Behind the scenes: making the Reflecting Value podcast
What goes into making a podcast? Our research associate and podcast host Dr Robyn Dowlen talks through the process of making Reflecting Value, how it has supported her own development as a researcher and what organisations may want to consider if they’re planning their own.
I’ve always been interested in podcasts as a medium. My work is all about asking questions, digging deeper and helping people to reflect. Podcasts really help you to do that.
But a question I get asked a lot is ‘how do you start one?’ So here are my reflections from making the first series of the Centre’s podcast Reflecting Value, and some learnings we’ll take forward for series two.
Know your purpose
The first thing we realised about making a podcast is that it is very time intensive. Around three month’s work went into planning before we hit the record button. For this reason, you need to make sure you have a really clear idea of what you want to achieve. Give yourself breathing room right at the beginning to think about your niche.
For Reflecting Value we were interested in bridging the gap between research and practice, and finding a really accessible way to do that. It was about bringing things into the open and having the honest conversations I think we don’t necessarily always get the chance to have as researchers. That’s why we framed the episodes around questions, as opposed to the projects themselves.
It’s also really helpful to listen to the different types of podcasts that are out there. We use a narrative style which helps us to bring our conversations back to those key questions, but you might find that a straightforward interview or journalistic approach would suit your audience and subject matter better.
Rehearse with the tech
Of course we were doing all of this during the pandemic, in makeshift home studios. Our producer and fellow team member Mikey Nissenbaum and I spent a lot of time figuring out how to get the quality we wanted, including sitting under duvets and in wardrobes to test out the sound!
I started every interview with an easy question to get people talking and to develop a warmth (more often than not asking what they had for breakfast). We then went through the best way to get clean audio on their end, including turning off speakers and alerts, and putting any cats outside the room.
Find guests who are prepared to be open
The interview that really sticks in my mind is with the Culture Box team (episode three). This episode is all about whether research creates additional barriers to engaging with culture, health and wellbeing work. The team were doing an action research project and they were prepared to be very open about the challenges they faced in recruiting a diverse group of participants for their sample. This allowed us to dive deeper into why they thought that was and what they’ve learnt from the experience, with no judgement. You just don’t get this level of depth from peer reviewed literature.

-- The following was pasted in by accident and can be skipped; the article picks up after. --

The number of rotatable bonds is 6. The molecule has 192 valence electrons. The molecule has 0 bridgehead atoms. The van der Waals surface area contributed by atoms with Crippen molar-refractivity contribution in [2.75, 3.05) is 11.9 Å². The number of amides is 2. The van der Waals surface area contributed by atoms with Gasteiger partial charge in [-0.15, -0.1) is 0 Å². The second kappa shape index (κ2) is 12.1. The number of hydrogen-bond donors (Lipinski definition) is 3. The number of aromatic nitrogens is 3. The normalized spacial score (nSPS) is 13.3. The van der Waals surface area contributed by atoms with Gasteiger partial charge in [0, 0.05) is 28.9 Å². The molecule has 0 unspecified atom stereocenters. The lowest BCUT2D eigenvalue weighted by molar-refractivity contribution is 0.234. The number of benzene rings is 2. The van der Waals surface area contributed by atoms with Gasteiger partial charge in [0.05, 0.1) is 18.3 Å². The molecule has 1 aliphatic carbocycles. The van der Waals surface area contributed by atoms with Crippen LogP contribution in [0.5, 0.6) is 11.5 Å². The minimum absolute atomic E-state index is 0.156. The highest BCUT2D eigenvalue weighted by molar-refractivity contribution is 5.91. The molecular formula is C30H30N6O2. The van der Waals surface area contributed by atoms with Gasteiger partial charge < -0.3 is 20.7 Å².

Grace Quantock’s conversation in the same episode was also really interesting because she had such a breadth of knowledge and really wanted to explore different concepts around the theme of safe spaces. As a psychotherapeutic counsellor she was a great guest, because she brought a layer of criticality.
Let the guests speak for themselves
For episode 4 we had a submission from five cultural leaders in Leeds, who call themselves the ‘Leeds 5’. This episode focused on their own experiences of health and wellbeing as female cultural leaders from different ethnic backgrounds, the challenges they’ve had and how they supported each other, particularly following the murder of George Floyd.
They had complete ownership of that episode. They curated it themselves, selected an interviewer and had input into the questions. It was a very strong and moving episode because of it.
Part of the challenge is in the edit. Every interview we did was about an hour, and with 10 guests that’s more than 10 hours of audio. But we kept each episode at 30 minutes (or 40 minutes for episode 4), to make sure that it was accessible and can be listened to on the move – whether you’re out for a walk, on the school run or while you’re washing up.
But we still tried to edit honestly. We had to let go of trying to get the story right and instead let the guests tell their stories.
A learning experience
Finally, something I didn’t anticipate was how I would develop as a host and expand my skills as a researcher. I’m now really interested in the ways podcasting can be used as a research method, to allow people to open up about their stories, and speak in a safe environment.
The next theme we’re going to be focusing on is cultural participation. We’re going to look at older people and their sense of connection and cohesion through culture, as well as everyday creativity, voluntary and amateur arts. We’re also going to try to unpick the idea of digital culture and what that means – now, five years ago and ten years in the future.
Listen to Robyn talking more about the podcast below.
You can also help to shape the next series, by completing our quick feedback form.